Late one evening my phone pinged with a message. Attached to the message was a photograph. It was a picture of a nasty discharge from a llama’s vulva.
Aside from being something of a surprise, it was unlike anything I’d seen from the back of a llama before.
“And she’s definitely not pregnant,” came the corollary to the message. Whilst the image on my phone looked irregular, I felt able to provide some advice remotely, fulfilling (anti) social distancing regulations as required. It might be simply a vaginal infection, or worse an infection within the uterus- maybe endometritis. But it could be something more serious.
I ran through the options in my head – was this a case that needed to be seen, or could it be managed “virtually”? I sent a message back suggesting a course of injections might work.
Inwardly, I suspected it would be better to examine the patient properly.
After several emails and photos, I eventually had a telephone conversation and realised I’d need to compromise the social distance rules to which the country was subjected in order to tend to a case of animal welfare. However, a llama’s body is long, so the owner could hold the head end whilst I examined the rear and we would still be the crucial two metres apart.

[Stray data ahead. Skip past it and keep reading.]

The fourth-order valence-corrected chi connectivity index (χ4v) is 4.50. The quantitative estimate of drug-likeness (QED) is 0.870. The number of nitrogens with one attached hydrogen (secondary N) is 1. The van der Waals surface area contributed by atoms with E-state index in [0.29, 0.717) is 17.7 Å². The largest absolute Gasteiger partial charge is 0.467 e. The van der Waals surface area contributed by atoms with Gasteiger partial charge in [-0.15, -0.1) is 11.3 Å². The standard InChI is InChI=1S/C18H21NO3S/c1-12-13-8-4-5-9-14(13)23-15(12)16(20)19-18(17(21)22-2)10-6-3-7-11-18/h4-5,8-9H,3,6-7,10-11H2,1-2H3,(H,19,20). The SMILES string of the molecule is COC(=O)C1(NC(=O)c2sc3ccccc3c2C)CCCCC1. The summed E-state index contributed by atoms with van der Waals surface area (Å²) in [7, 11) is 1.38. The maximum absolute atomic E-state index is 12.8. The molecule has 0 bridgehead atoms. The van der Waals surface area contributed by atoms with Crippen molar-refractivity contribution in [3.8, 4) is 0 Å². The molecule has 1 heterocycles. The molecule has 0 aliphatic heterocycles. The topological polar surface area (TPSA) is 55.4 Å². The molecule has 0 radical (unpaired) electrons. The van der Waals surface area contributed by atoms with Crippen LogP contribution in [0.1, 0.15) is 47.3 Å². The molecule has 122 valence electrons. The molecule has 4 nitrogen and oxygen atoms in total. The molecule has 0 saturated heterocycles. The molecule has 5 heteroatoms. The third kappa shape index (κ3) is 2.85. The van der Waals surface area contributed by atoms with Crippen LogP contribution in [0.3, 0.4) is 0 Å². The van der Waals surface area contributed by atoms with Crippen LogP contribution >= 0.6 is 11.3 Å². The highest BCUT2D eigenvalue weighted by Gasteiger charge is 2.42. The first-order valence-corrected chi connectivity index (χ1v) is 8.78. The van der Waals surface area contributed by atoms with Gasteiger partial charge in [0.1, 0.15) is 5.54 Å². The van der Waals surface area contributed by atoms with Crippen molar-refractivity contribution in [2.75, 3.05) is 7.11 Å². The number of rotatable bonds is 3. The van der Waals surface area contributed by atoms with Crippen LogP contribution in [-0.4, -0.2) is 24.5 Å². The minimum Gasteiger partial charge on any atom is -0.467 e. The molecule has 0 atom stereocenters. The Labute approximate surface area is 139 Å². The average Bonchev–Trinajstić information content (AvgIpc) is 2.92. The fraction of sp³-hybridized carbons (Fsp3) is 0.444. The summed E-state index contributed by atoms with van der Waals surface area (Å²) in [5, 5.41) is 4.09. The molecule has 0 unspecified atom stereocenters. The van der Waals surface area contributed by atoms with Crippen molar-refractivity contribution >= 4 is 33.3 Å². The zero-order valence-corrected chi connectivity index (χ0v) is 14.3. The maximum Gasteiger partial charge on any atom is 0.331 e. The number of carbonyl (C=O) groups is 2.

I headed across the wild hills of Yorkshire, enjoying its empty roads.
I listened to the radio for the latest news. Boris was out of hospital and busy quoting Cicero, the Roman statesman who gamely tried to uphold republican principles during various political crises in the establishment of the Roman Empire.
When I arrived on the farm it was clear that my patient did, as I had suspected, need more help than could be given by phone or email. I felt inside with my lubricated and gloved hand, not knowing quite what to expect.
There were some solid bits inside the llama’s vagina. I quickly ascertained that the solid bits were feet. The discharge was, contrary to the owner’s previous assertion, due to a pregnancy, but an unexpected one and I needed to deliver a cria. (A cria is the name for a baby alpaca or llama).
Llamas have very long necks and long legs, too, so a difficult birth is always challenging to sort out. In this case, the cria’s neck was bent right back, it’s head a long way in and hard to reach.
After some work, I managed to get everything lined up and shortly the baby was delivered. Sadly, it was premature and dead. It had clearly died some time earlier and there was no way that the outcome could have been any better. Mum would be fine though. The baby was destined never to survive, but at least a healthy mum was a good outcome.
Everyone was disappointed, but pragmatic enough to know that we couldn’t have done anything differently.
On my way home, I switched the radio off, fed up with the diatribe from the media and Government.
I pondered the words of Cicero and his Roman colleagues and also the words of Tacitus, possibly the most renowned of all the Roman commentators. His most famous line referred to the governing bodies, “They make a desert and call it peace.”
As I traversed the empty roads of the Dales and headed through empty towns and villages on my way back to the surgery, I couldn’t help but see what he meant- it certainly seemed like a desert.